Senior Exhibit Fits Its ‘Paradigm’
April 7, 2011 Leave a comment
by Victoria Sullivan
When I first heard of the “Paradigm” art exhibit, what caught my eye was the title. With a quick click of the mouse, I found that the word “paradigm” means “an example serving as a model; (a) pattern,” according to Dictionary.com. Once I saw the art exhibit for myself, I understood why.
This collection of work, created by Transylvania seniors in the art department, is indeed a model of artistry. The variety of media, subjects, colors and techniques was astonishing. Should you visit the exhibit, you will find everything from sculpture to ceramics to video to woodcarving, all of them intriguing and beautiful. The exhibit, open until April 25, is one that I suggest each of you sees for yourself.
While at the exhibit, several specific works caught my eye. Andrew Weaver’s “XX and XY” photography display uses the beauty of the male and female anatomy to create unique perspectives of the human body. Most of the photos are in black and white, which allows the contrast of light and shadow to bring out the aspects of each model’s body. And the occasional color photo adds a touch of life to the otherwise static forms.
At times, you don’t know what exactly you are looking at, and that is perhaps the most fascinating aspect of all. You don’t need to know. What you do know is that your eye is drawn to the subtle curves and shadows of the models’ forms, and that is where the artistry truly lies.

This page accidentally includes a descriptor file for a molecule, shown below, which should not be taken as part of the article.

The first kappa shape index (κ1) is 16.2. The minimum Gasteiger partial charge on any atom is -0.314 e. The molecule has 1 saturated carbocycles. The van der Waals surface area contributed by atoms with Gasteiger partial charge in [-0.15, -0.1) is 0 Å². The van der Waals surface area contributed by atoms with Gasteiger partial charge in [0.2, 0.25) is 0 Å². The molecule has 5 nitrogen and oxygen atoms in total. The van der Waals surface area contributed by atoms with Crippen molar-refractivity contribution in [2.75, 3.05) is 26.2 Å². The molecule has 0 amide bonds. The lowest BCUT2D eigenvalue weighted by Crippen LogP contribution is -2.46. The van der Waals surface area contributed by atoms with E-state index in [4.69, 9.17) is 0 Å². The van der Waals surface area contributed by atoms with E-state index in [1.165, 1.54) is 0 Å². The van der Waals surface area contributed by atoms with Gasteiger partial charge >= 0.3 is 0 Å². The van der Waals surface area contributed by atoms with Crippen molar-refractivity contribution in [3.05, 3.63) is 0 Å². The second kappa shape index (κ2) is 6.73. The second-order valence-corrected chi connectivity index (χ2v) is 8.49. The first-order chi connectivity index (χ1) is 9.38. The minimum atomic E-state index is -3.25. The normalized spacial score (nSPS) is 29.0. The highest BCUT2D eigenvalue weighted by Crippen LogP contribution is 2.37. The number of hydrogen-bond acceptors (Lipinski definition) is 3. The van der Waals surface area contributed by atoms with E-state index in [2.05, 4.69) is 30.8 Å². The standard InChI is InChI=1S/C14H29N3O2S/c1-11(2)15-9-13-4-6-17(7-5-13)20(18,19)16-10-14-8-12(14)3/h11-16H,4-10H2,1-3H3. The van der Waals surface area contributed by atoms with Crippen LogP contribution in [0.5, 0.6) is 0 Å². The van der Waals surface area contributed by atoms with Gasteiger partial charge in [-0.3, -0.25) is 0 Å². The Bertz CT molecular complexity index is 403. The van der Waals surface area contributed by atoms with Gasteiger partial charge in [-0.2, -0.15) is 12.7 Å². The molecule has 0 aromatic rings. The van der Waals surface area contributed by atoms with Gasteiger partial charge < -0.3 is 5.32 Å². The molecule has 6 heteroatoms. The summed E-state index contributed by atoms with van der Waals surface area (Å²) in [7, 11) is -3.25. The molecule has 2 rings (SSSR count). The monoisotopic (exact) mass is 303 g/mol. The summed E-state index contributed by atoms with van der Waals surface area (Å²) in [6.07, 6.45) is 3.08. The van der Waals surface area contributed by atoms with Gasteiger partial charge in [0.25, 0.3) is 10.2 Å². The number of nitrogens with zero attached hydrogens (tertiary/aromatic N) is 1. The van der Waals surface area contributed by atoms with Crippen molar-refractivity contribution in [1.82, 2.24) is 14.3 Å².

Another piece that both chilled and delighted me was “Third Place” by Veronica Feth. At first, I was confused by the piece. What purpose could this limp, stuffed horse have here, just hanging from the wall? Upon further reflection, however, you can guess just how this horse might have met its fate.
That dark uncertainty was quite unsettling. I found myself avoiding the piece not because it was poorly constructed but because I was simply uncomfortable around it — though I get the feeling that this may have been the point.
I could wax poetic about “Paradigm” all day, but what really brought the whole exhibit together for me was the great passion I felt conveyed through this art. Whether it was fear, elation, constraint, despondency or anger, the artists’ work portrayed some kind of emotion.
This, I feel, is what makes this exhibit worth seeing. No matter what kind of art you may or may not enjoy, everyone has something to draw from these works. I urge each and every one of you to visit Morlan Gallery and support your peers, all of whom have worked so hard to deliver to you this “paradigm” of artistry.